Where Is Alpine Experience Required On The Trail?

Michael Grant

Posted: Fri, Apr 29, 2016, 11:27

Hi all,

We are a group of 6, ages 17-19. 5 of us live in London, and one of us in the Highlands. Everyone in the group has had previous experience to hiking. However, other than one member of the group who has extensive experience, (e.g. Ascending Kilimanjaro, and hiking in Mont Blanc area), no one else has any experience hiking in an alpine environment. We have done thorough research into many aspects of the trail, along with more general details, such as about hiking in the mountains; training and calorific requirements, and how to pack as efficiently as possible, etcetera.

We are planning to hike between the dates: 4/7 - 19/7

Consequently, we are not concerned about being fit enough, or packing the right stuff, as these are things that we are to prepare for thoroughly. But we are concerned about the group's overall lack of alpine climbing, especially along such a trail as the GR20.

Later into the planning of the trip, after having bought our tickets for the way there, we came to realise that parts of the first few stages may require more skill and experience, to do safely, (especially at a faster rate if the weather turns), than most of us have, and can realistically acquire as we go.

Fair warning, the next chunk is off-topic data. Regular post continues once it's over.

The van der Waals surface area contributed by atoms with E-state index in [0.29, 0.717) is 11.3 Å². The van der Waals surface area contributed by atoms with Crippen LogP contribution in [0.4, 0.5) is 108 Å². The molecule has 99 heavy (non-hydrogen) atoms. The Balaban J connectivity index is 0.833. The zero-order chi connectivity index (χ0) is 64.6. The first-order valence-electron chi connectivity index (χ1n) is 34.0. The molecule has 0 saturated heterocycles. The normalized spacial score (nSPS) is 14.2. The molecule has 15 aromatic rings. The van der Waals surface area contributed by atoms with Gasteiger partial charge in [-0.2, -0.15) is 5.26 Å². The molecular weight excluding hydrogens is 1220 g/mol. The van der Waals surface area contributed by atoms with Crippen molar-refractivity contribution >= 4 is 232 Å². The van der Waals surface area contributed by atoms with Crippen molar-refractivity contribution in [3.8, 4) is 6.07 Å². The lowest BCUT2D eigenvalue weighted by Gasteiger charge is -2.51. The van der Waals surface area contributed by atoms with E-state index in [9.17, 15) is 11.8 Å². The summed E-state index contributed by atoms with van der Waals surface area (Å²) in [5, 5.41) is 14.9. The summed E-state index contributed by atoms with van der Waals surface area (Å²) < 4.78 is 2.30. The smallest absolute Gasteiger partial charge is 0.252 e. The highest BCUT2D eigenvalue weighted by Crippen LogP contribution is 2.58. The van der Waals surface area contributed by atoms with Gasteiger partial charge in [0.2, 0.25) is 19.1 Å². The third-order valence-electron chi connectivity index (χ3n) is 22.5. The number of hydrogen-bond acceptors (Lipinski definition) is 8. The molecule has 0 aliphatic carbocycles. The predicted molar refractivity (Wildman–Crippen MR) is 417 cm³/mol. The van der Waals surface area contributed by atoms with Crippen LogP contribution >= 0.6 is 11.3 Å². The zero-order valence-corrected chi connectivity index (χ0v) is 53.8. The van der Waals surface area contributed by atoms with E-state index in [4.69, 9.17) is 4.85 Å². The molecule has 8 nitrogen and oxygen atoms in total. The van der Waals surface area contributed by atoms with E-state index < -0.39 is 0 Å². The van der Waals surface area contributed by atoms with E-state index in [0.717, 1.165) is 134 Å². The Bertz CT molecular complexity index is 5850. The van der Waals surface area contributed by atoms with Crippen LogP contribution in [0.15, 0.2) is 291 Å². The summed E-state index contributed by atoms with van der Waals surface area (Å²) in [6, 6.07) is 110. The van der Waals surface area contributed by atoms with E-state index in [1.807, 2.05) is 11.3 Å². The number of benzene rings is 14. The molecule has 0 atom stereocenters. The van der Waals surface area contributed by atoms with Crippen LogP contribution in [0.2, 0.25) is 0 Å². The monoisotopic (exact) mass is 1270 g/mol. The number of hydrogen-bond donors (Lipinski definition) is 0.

We are still very ambitious to do what we can of the GR20, even if we have to do the low-level variants for some of the stages. After doing an initial risk assessment into the trail, it seems like most of the difficult scrambling; walking along thin ridges, and use of chains as we walk by cliff faces, are at the very beginning of the trail (N-S).

1.) Does the difficult scrambling (and other potential dangers) on the first Stage require experience to do safely? Or can it be done safely if slowly?

We are aware of alternative routes for the first and second stages. We have yet to find one for the third, but then also, it came across as not being as difficult, etcetera

2.) Is the third stage safe to traverse, (with respect to our current experience)?

We have not yet found an alternative route for the fourth stage. We are aware that this will be the hardest stage of the trail, even after the recent route change. Moreover, we have found it hard to find much definitive details about the new route.

3.) Does the new route require a similar amount of experience and lack of fear of heights as the previous route? If not, even though it is still a long and hard day, which reaches high enough altitudes for the risk of sudden weather change to become noteworthy, can this route be done safely if slowly?

4.) Otherwise, does anybody know about alternative low-level alternative routes to meet the trail again at the end of the stage, or at least near it?

Thanks.



Malte8900

Posted: Fri, Apr 29, 2016, 12:50

Hi Michael.